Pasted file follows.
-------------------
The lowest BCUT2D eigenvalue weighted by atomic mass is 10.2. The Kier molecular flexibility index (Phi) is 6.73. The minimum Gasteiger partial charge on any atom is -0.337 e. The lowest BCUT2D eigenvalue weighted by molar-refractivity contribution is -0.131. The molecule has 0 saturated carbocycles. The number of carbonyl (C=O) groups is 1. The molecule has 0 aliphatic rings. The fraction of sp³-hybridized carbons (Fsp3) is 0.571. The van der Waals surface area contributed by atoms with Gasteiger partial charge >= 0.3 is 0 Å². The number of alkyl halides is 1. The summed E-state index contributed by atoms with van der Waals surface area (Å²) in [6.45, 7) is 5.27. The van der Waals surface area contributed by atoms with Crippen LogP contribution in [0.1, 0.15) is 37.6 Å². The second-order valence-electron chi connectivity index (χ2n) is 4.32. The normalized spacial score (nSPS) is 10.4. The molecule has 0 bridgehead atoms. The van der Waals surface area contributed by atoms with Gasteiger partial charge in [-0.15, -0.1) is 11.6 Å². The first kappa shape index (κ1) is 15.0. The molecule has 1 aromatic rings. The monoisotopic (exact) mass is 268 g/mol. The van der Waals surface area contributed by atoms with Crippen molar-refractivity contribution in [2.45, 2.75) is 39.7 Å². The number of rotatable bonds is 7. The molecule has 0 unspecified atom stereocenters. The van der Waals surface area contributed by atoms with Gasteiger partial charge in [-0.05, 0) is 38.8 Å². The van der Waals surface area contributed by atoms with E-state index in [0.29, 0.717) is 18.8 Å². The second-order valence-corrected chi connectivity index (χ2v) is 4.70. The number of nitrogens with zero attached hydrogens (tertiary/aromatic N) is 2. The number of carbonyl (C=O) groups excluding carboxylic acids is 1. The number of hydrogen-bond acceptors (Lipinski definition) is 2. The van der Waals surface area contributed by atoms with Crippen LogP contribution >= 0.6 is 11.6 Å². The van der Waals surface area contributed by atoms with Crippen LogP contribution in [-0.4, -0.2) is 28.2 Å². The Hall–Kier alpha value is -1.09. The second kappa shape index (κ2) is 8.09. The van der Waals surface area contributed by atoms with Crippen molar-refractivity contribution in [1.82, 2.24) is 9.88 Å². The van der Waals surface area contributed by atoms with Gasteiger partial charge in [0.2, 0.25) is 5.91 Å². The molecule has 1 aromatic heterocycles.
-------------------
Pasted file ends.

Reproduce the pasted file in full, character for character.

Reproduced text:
The lowest BCUT2D eigenvalue weighted by atomic mass is 10.2. The Kier molecular flexibility index (Phi) is 6.73. The minimum Gasteiger partial charge on any atom is -0.337 e. The lowest BCUT2D eigenvalue weighted by molar-refractivity contribution is -0.131. The molecule has 0 saturated carbocycles. The number of carbonyl (C=O) groups is 1. The molecule has 0 aliphatic rings. The fraction of sp³-hybridized carbons (Fsp3) is 0.571. The van der Waals surface area contributed by atoms with Gasteiger partial charge >= 0.3 is 0 Å². The number of alkyl halides is 1. The summed E-state index contributed by atoms with van der Waals surface area (Å²) in [6.45, 7) is 5.27. The van der Waals surface area contributed by atoms with Crippen LogP contribution in [0.1, 0.15) is 37.6 Å². The second-order valence-electron chi connectivity index (χ2n) is 4.32. The normalized spacial score (nSPS) is 10.4. The molecule has 0 bridgehead atoms. The van der Waals surface area contributed by atoms with Gasteiger partial charge in [-0.15, -0.1) is 11.6 Å². The first kappa shape index (κ1) is 15.0. The molecule has 1 aromatic rings. The monoisotopic (exact) mass is 268 g/mol. The van der Waals surface area contributed by atoms with Crippen molar-refractivity contribution in [2.45, 2.75) is 39.7 Å². The number of rotatable bonds is 7. The molecule has 0 unspecified atom stereocenters. The van der Waals surface area contributed by atoms with Gasteiger partial charge in [-0.05, 0) is 38.8 Å². The van der Waals surface area contributed by atoms with E-state index in [0.29, 0.717) is 18.8 Å². The second-order valence-corrected chi connectivity index (χ2v) is 4.70. The number of nitrogens with zero attached hydrogens (tertiary/aromatic N) is 2. The number of carbonyl (C=O) groups excluding carboxylic acids is 1. The number of hydrogen-bond acceptors (Lipinski definition) is 2. The van der Waals surface area contributed by atoms with Crippen LogP contribution >= 0.6 is 11.6 Å². The van der Waals surface area contributed by atoms with Crippen LogP contribution in [-0.4, -0.2) is 28.2 Å². The Hall–Kier alpha value is -1.09. The second kappa shape index (κ2) is 8.09. The van der Waals surface area contributed by atoms with Crippen molar-refractivity contribution in [1.82, 2.24) is 9.88 Å². The van der Waals surface area contributed by atoms with Gasteiger partial charge in [0.2, 0.25) is 5.91 Å². The molecule has 1 aromatic heterocycles.